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Ann Conway

A Loving 'Thank You' Sent by the Philharmonic Society

February 17, 1987|ANN CONWAY

Calling his audience "an upper crust crowd--crumbs held together by a lot of dough," singer John Davidson took the stage at the Disneyland Hotel on Saturday night and gave guests attending the Orange County Philharmonic Society's annual Golden Baton Gala a satire-laced valentine.

Alternating between hearts-and-flowers ballads, which had couples cuddling like newlyweds, and arrow-piercing one-liners, which had them aching with laughter, the apple-cheeked entertainer entertained like nobody's entertained on the OC ballroom-circuit in months.

"Isn't he wonderful?" whispered Philharmonic board president Eva Schneider while table hopping. "We paid $12,500 for him!"

Davidson had a hard act to follow. Only minutes before, the stage had been filled with Minnie Mouse-- haute in silver pumps, matching gown and blinking tiara--and Mickey Mouse and Goofy--both in snow-white tuxes. The trio was there to acknowledge Disneyland's receiving the society's Golden Baton Award for outstanding support of the arts. Floss Schumacher, a Philharmonic board member who was last year's recipient, presented the award.

Accepting for the Magic Kingdom was Jack Lindquist, executive vice president of marketing and entertainment, who said before the ceremonies: "Music is a universal language. Maybe the Disneyland tie-in helps children appreciate it sooner."

Lindquist was referring to the amusement park's Young Listeners Concerts--"Disneyland Salutes the American Band." The music outreach effort, coordinated by the Philharmonic, has taken the Disneyland Band to 80,000 Orange County second graders since the program was founded in 1984. "This year we'll reach 30,000 children," said Jane Grier, chairman of the Philharmonic's Women's Committees, during the reception. "We started with eight concerts annually. This year the band is going to give us 12 days of concerts plus a new program, a 'History of American Jazz' for junior high school students." Lindquist said the new program might be a challenge. "We'll probably have to get a little more with-it with the music. We'll be competing with the Top 40, you know."

Disneyland Band director David Warble foresaw no problem: "We're starting out with an old Count Basie jazz number, 'Magic Flea.' It cooks. With that for starters, the kids will trust us not to bore them the rest of the concert."

Moving among arrangements of hot pink tulips and twinkling ficus trees during the reception, nearly 250 couples, who'd paid $250 each to attend the affair, sipped cocktails, praised Disneyland's community efforts and generally enjoyed the romantic mood set by Valentine's Day. After a sit-down dinner, Floss Schumacher and husband Ed were given their very own vocal valentine during Davidson's show. Seeking out couples and asking them to share the year they'd fallen in love, the entertainer sang "Slow Boat to China" and "Again" when the Schumachers whispered "1949." Davidson perched on Pat Perkins' lap and began to run his fingers through her hair. "You gotta do this; women love it . . , " he said, adding: "Hey, your hair's as hard as a rock! It looks great but, folks, it's nevvvver comin' down."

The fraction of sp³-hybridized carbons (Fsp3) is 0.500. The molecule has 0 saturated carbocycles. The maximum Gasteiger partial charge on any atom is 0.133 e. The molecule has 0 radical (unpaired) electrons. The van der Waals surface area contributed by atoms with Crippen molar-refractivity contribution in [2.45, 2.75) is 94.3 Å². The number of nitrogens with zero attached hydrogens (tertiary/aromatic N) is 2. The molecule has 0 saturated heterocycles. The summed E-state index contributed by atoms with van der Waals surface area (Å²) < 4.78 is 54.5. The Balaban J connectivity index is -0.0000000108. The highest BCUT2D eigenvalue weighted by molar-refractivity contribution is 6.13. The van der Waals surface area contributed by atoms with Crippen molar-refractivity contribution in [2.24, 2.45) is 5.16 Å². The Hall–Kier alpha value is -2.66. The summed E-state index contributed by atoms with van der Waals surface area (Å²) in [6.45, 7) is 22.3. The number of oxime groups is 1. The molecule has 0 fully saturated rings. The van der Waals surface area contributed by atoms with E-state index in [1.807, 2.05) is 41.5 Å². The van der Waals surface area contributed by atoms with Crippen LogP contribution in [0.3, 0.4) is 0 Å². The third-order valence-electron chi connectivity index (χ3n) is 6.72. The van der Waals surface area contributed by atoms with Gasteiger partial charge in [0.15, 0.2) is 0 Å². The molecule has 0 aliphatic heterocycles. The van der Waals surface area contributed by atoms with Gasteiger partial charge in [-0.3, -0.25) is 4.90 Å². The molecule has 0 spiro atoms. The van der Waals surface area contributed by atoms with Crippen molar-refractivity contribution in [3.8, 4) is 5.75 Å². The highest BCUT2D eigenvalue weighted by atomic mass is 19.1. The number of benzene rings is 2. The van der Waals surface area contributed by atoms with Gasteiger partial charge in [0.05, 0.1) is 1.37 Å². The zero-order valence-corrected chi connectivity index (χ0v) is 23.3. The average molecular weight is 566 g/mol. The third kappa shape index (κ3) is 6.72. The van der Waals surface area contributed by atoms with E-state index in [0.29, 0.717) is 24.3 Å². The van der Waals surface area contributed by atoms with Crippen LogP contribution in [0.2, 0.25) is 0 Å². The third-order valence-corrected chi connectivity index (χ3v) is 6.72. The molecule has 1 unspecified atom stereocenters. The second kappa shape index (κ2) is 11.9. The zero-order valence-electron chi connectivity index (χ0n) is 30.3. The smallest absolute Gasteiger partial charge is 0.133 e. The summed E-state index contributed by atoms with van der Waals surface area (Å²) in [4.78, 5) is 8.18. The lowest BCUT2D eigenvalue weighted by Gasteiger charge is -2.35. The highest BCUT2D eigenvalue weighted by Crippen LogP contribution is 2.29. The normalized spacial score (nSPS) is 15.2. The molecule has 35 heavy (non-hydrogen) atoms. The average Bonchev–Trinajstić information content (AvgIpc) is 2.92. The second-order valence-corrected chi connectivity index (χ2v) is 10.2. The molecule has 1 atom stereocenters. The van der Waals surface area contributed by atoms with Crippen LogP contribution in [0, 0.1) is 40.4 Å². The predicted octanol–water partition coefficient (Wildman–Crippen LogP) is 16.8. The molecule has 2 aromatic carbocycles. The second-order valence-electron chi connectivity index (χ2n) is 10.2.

The singer was stopped dead when he approached silver-haired Elaine Redfield, presuming she and husband Bill had fallen in love and married sometime in the '30s or '40s. "And when did it happen to you?" Davidson asked, hoping to croon another nostalgic set. "1965 . . , " Elaine said, truthfully. The house came down.

For his finale, Davidson, wearing a shocking blue sequin jacket throbbing with lights, did a hair-tossing, hip-grinding salute to the '50s.

Afterward, Warble took the stage to auction off a conductor's baton signed by former Los Angeles Philharmonic conductor Carlo Maria Giulini. Highest bidder would also get to use that baton to conduct the Orange County Philharmonic Orchestra at Chapman College on March 29.

Winning the item with a $2,000 bid was Lindquist, who turned it over to the society's executive director, Erich Vollmer, who gave it to Floss Schumacher, who, Vollmer said, "has always wanted to conduct a symphony." Twelve-year-old Winslow Taub, a flautist, also entertained. Joyce Reaume was gala chairman. Louis Knobbe is chairman of the Philharmonic board. The estimated $25,000 in proceeds are to be used for the Philharmonic's musical enrichment programs.

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